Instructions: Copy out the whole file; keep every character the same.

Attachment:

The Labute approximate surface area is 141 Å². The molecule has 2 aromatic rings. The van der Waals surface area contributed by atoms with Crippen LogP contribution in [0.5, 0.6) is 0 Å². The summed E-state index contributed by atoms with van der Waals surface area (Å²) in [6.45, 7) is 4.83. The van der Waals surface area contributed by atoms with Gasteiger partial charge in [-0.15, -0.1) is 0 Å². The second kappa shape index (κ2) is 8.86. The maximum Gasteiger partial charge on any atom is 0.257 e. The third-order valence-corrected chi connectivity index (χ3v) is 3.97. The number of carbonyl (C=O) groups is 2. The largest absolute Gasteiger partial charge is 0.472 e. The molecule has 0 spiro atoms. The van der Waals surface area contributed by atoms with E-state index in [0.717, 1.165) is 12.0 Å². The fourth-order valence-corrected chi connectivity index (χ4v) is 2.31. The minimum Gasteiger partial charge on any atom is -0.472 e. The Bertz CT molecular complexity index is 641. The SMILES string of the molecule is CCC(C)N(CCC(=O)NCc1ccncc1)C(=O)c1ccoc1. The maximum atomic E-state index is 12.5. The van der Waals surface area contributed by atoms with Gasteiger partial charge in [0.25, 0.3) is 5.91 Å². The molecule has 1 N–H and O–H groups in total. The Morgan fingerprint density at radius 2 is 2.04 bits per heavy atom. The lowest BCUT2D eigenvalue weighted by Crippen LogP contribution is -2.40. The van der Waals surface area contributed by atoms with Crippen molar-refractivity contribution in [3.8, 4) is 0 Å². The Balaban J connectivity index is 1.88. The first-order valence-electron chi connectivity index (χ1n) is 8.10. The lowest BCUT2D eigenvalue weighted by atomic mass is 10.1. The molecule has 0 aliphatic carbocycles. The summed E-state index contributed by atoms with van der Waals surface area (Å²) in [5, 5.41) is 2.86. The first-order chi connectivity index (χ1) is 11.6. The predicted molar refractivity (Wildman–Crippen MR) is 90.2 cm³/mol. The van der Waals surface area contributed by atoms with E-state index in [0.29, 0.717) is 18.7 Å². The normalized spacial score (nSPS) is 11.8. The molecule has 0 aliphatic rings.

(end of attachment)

The Labute approximate surface area is 141 Å². The molecule has 2 aromatic rings. The van der Waals surface area contributed by atoms with Crippen LogP contribution in [0.5, 0.6) is 0 Å². The summed E-state index contributed by atoms with van der Waals surface area (Å²) in [6.45, 7) is 4.83. The van der Waals surface area contributed by atoms with Gasteiger partial charge in [-0.15, -0.1) is 0 Å². The second kappa shape index (κ2) is 8.86. The maximum Gasteiger partial charge on any atom is 0.257 e. The third-order valence-corrected chi connectivity index (χ3v) is 3.97. The number of carbonyl (C=O) groups is 2. The largest absolute Gasteiger partial charge is 0.472 e. The molecule has 0 spiro atoms. The van der Waals surface area contributed by atoms with E-state index in [0.717, 1.165) is 12.0 Å². The fourth-order valence-corrected chi connectivity index (χ4v) is 2.31. The minimum Gasteiger partial charge on any atom is -0.472 e. The Bertz CT molecular complexity index is 641. The SMILES string of the molecule is CCC(C)N(CCC(=O)NCc1ccncc1)C(=O)c1ccoc1. The maximum atomic E-state index is 12.5. The van der Waals surface area contributed by atoms with Gasteiger partial charge in [0.25, 0.3) is 5.91 Å². The molecule has 1 N–H and O–H groups in total. The Morgan fingerprint density at radius 2 is 2.04 bits per heavy atom. The lowest BCUT2D eigenvalue weighted by Crippen LogP contribution is -2.40. The van der Waals surface area contributed by atoms with Crippen molar-refractivity contribution in [3.8, 4) is 0 Å². The Balaban J connectivity index is 1.88. The first-order valence-electron chi connectivity index (χ1n) is 8.10. The lowest BCUT2D eigenvalue weighted by atomic mass is 10.1. The molecule has 0 aliphatic carbocycles. The summed E-state index contributed by atoms with van der Waals surface area (Å²) in [5, 5.41) is 2.86. The first-order chi connectivity index (χ1) is 11.6. The predicted molar refractivity (Wildman–Crippen MR) is 90.2 cm³/mol. The van der Waals surface area contributed by atoms with E-state index in [0.29, 0.717) is 18.7 Å². The normalized spacial score (nSPS) is 11.8. The molecule has 0 aliphatic rings.